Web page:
EducationVolume 14 Issue # 15

ASER-2018 renews education hopes

The latest report of a most resourceful, authentic educational initiative of the country is out again. The Annual Status of Education Report (ASER) 2018 was released on February 21, 2019, showing a little improvement on the educational scene of the country. Two per cent more children in the age group of 6 to 16 years were enrolled in schools in year 2018, compared with year 2016.

The 229-page report offers lots of data about various fields of the sector, which will be discussed in the following lines. But before that, it would be interesting to know how much the data is authentic, and how it is collected all across the country.

ASER is an educational study, conducted by Idara-e-Taleem-o-Aagahi (ITA) through various organisations and individuals every year under the established research methodologies by scientific rules. ITA Chief Operating Officer Baela Raza Jamil says this year’s (2018) study was conducted by Idara-e-Taleem-o-Aagahi in joint cooperation of civil society and partner bodies, including Democratic Commission for Human Development, Community Research and Development Organisation, Community Motivation and Development Organisation, Development Alternatives, Hamza Development Foundation, Society for Human Development and Ehed Foundation.

In a talk with the Cutting Edge at the launch of the report in the federal capital last month, she said that 11,000 volunteers visited 154 districts of the country including new districts in Balochistan and Gilgit-Baltistan in 4,527 villages. ASER gathered information from 89,966 households and assessed 260,069 children aged between 3 and 16 years.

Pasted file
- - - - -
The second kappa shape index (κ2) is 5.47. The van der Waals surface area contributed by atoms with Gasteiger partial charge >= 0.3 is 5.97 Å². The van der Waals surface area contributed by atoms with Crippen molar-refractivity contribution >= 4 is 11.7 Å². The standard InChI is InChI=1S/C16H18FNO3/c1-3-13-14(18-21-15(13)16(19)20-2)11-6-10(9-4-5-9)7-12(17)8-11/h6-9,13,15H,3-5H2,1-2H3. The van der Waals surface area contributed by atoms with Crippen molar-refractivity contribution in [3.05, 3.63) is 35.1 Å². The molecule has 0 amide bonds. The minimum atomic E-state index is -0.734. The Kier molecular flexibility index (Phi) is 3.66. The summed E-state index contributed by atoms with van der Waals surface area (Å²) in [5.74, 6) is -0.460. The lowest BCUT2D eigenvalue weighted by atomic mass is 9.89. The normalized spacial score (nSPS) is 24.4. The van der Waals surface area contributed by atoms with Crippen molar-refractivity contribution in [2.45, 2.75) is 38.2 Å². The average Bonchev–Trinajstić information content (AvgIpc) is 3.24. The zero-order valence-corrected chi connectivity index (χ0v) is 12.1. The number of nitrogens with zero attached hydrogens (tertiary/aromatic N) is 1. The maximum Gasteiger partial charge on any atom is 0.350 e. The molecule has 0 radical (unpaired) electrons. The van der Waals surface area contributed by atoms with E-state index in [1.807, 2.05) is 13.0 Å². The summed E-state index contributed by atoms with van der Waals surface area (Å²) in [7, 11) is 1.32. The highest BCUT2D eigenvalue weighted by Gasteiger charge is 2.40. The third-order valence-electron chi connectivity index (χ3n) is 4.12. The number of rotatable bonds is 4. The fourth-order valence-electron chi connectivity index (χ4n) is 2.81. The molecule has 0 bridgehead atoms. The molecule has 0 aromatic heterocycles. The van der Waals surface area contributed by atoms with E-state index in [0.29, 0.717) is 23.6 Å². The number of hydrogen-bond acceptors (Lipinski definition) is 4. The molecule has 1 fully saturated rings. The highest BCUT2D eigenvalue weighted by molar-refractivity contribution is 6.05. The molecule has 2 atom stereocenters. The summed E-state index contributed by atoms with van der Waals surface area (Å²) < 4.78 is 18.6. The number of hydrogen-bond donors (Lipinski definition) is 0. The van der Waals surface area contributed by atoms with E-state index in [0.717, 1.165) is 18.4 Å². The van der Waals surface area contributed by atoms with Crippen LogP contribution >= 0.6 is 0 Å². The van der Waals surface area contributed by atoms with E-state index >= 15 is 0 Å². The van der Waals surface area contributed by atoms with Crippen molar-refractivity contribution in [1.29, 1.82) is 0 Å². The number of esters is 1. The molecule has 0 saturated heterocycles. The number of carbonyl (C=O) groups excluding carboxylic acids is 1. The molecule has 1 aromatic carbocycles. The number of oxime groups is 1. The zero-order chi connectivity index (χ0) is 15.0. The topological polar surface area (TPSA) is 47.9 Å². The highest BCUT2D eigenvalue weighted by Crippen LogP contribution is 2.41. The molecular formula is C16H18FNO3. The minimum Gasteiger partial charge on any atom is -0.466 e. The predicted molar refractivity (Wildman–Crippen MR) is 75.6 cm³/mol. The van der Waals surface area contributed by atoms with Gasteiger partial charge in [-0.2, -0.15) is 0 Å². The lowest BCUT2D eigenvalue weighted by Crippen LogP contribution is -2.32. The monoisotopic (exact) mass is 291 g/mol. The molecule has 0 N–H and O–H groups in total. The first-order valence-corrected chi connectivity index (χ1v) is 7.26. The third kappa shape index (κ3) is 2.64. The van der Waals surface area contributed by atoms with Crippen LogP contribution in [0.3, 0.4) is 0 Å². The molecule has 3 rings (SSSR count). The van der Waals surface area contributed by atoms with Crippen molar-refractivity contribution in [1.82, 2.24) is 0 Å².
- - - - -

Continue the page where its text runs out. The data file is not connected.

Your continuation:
Baela Raza says the rural survey took into account 196,253 children between 5 and 16 years of age and assessed their competence in local languages (Urdu/Sindhi/Pashto), English, and Arithmetic. She says the main purpose of the study was to see progress or, lack thereof, with respect to the Article 25A of the Constitution, making education a fundamental right for children between 5 and 16 years of age since 2010, and tracking advancement towards Sustainable Development Goal (SDG) 4, assessing learning at the lower primary level.

The ASER-2018 data showed that 83% children aged between 6 and 16 years were enrolled in schools, compared with 81% in 2016, thus showing a decrease in the proportion of out-of-school children to 17% compared 19% two years back, in 2016. Of them, 77% were enrolled with government schools and 23% went to private schools – 20% in formal education and 3% in madrasas. Azad Jammu and Kashmir stood at the top with a 95% enrolment rate for children, followed by Gilgit-Baltistan and Islamabad with an enrolment rate of 91% each. In the Punjab, 89% students are enrolled in schools, 86% in Sindh, 87% in KP, 28% in Balochistan and 72% in tribal areas.

Pakistan is the second worst country in the world in terms of gender parity, ranking 148 out of 149 countries in the Global Gender Gap Index 2018 the report released by the World Economic Forum (WEF) says. ASER-2018 also regretted that the authorities concerned failed to bridge the gender gap, as nationally there had been a constant gender gap in out-of-school children: More girls than boys have either not been enrolled or have dropped out of school.

However, it must be good to note that from a low base, South Asia has made the fastest progress on closing its gender gap of any world region over the past decade. In terms of year-on-year progress, out of the seven countries from the region covered by the index four countries increased their overall scores compared to the last year, while three had decreased their overall scores.